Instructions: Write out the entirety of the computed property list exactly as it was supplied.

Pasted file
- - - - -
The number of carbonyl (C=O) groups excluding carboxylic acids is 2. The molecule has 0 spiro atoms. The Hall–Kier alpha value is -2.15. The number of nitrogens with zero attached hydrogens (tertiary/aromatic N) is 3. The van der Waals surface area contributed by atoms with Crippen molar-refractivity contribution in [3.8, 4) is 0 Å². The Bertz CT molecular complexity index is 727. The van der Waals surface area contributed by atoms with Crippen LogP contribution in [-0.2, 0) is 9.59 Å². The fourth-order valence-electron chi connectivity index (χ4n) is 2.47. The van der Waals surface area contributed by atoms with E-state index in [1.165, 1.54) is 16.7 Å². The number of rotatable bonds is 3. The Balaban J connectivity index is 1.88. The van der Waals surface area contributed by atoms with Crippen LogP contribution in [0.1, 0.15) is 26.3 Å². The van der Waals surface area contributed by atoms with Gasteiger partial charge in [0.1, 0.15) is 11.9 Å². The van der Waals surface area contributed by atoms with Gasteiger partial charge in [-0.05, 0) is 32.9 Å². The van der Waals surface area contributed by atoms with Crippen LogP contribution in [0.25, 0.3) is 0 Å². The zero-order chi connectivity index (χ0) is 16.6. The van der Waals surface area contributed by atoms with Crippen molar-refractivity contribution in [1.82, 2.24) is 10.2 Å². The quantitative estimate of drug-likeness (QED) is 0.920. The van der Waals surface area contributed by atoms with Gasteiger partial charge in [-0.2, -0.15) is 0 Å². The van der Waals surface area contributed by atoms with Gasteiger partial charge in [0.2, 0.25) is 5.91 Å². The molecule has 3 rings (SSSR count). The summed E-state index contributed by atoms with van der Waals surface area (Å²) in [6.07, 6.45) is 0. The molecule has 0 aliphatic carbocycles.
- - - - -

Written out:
The number of carbonyl (C=O) groups excluding carboxylic acids is 2. The molecule has 0 spiro atoms. The Hall–Kier alpha value is -2.15. The number of nitrogens with zero attached hydrogens (tertiary/aromatic N) is 3. The van der Waals surface area contributed by atoms with Crippen molar-refractivity contribution in [3.8, 4) is 0 Å². The Bertz CT molecular complexity index is 727. The van der Waals surface area contributed by atoms with Crippen LogP contribution in [-0.2, 0) is 9.59 Å². The fourth-order valence-electron chi connectivity index (χ4n) is 2.47. The van der Waals surface area contributed by atoms with E-state index in [1.165, 1.54) is 16.7 Å². The number of rotatable bonds is 3. The Balaban J connectivity index is 1.88. The van der Waals surface area contributed by atoms with Crippen LogP contribution in [0.1, 0.15) is 26.3 Å². The van der Waals surface area contributed by atoms with Gasteiger partial charge in [0.1, 0.15) is 11.9 Å². The van der Waals surface area contributed by atoms with Gasteiger partial charge in [-0.05, 0) is 32.9 Å². The van der Waals surface area contributed by atoms with Crippen LogP contribution in [0.25, 0.3) is 0 Å². The zero-order chi connectivity index (χ0) is 16.6. The van der Waals surface area contributed by atoms with Crippen molar-refractivity contribution in [1.82, 2.24) is 10.2 Å². The quantitative estimate of drug-likeness (QED) is 0.920. The van der Waals surface area contributed by atoms with Gasteiger partial charge in [-0.2, -0.15) is 0 Å². The van der Waals surface area contributed by atoms with Gasteiger partial charge in [0.2, 0.25) is 5.91 Å². The molecule has 3 rings (SSSR count). The summed E-state index contributed by atoms with van der Waals surface area (Å²) in [6.07, 6.45) is 0. The molecule has 0 aliphatic carbocycles.